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Front Page » July 22, 2010 » Focus on Health » What you can't hear can hurt you
Published 1,462 days ago

What you can't hear can hurt you


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By RICHARD SHAW
Sun Advocate publisher

Many people laugh when they watch television and see former Channel 5 weatherman Bob Welti doing his advertisements for hearing aids. In one ad his supposed granddaughter says, "I love you grandpa," softly and he can't hear her without his hearing aid.

Other ads also tout hearing devices, including phones and phone systems that help the hard of hearing.

Most of us shrug this off as someone else's problem; something we will never have to deal with.

But the fact is that most of us are not smelling the coffee or in this case, hearing the message, and it's not because we can't, it's because we don't want to.

Hearing loss in the United States is nearly as widespread as vision problems. The problem is that it is not quite as apparent, and there is much more seeming social trauma associated with losing our hearing than there is about diminished vision.

Advertising has done that to a certain extent. Glass can be made to look sexy, especially when tinted. No one has been able to perform that stunt with a hearing aid. Yet those who need hearing help are in just as much need as those that need vision adjustments. We have gone many miles to develop trouble free contact lenses, devices that almost no one can tell a person is wearing. Hearing aids come in versions that "barely show" but by doing that we have shown there is a stigma for hearing loss that is greater than vision loss.

But hearing conservation and improvement is no joke; and it is not only for the very old. It is for everyone, and I can give you one reason why.

People who have profound hearing loss will tell you that they would much rather have a loss of vision than their hearing.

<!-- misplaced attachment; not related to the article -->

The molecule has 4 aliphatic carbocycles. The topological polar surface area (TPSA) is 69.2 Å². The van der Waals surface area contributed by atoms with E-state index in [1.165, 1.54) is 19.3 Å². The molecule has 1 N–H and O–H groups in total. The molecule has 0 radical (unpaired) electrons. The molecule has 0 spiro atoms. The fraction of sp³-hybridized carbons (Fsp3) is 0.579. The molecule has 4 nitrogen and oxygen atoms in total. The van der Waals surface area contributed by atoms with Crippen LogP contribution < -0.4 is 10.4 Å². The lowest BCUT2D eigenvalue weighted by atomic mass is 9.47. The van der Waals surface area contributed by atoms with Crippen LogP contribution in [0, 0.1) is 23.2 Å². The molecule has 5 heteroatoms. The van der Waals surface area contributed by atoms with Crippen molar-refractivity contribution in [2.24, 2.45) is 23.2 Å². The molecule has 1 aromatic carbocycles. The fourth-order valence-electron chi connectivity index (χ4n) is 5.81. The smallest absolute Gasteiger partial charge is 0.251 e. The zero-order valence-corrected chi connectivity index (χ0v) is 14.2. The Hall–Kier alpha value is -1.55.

I spent four years at the University of Utah learning to be an audiologist (a very long time ago) and I can tell you that people value their hearing, particularly those that have so little of it. The words of one man I worked with as an intern at a clinic will always stick in my head.

"If I had known how much life I would lose by not protecting my ears, I would have done something about it," he said after an audiological test I had given him. "I can't hear my family most of the time when they talk to me. And I really miss the ordinary sounds of life like the refrigerator coming on in the middle of the night or the birds singing from the tree outside my bedroom window in the morning. Deafness is a very lonely state of affairs."

A lifelong metal shop worker, he had never worn ear protection, but then many people hadn't. In the 1960s we were just learning about all the causes of deafness from long term exposure. We knew that sharp noise could damage hearing, but the long term exposure, even of moderate levels of sound were starting to be recognized as dangerous.

It would seem the concept of hearing loss would be upfront and simple. But it can mean different things to different people, and certainly, human nature being what it is, many people that have a loss will either not admit or do not recognize it.

While hearing loss does affect people in every age group, it is is one of the most common conditions affecting older adults. About 36 million American adults say that they have some type of loss. The numbers get higher as people get older, too. About 33 percent of Americans between 65-75 years of age report hearing loss problems. Beyond 75 almost 50 percent of people have some kind of loss, with the majority of those being male.

Based on research, hearing problems can occur in three general areas of the hearing apparatus. Ear anatomy, while not simple, can be simply explained for purposes of general information.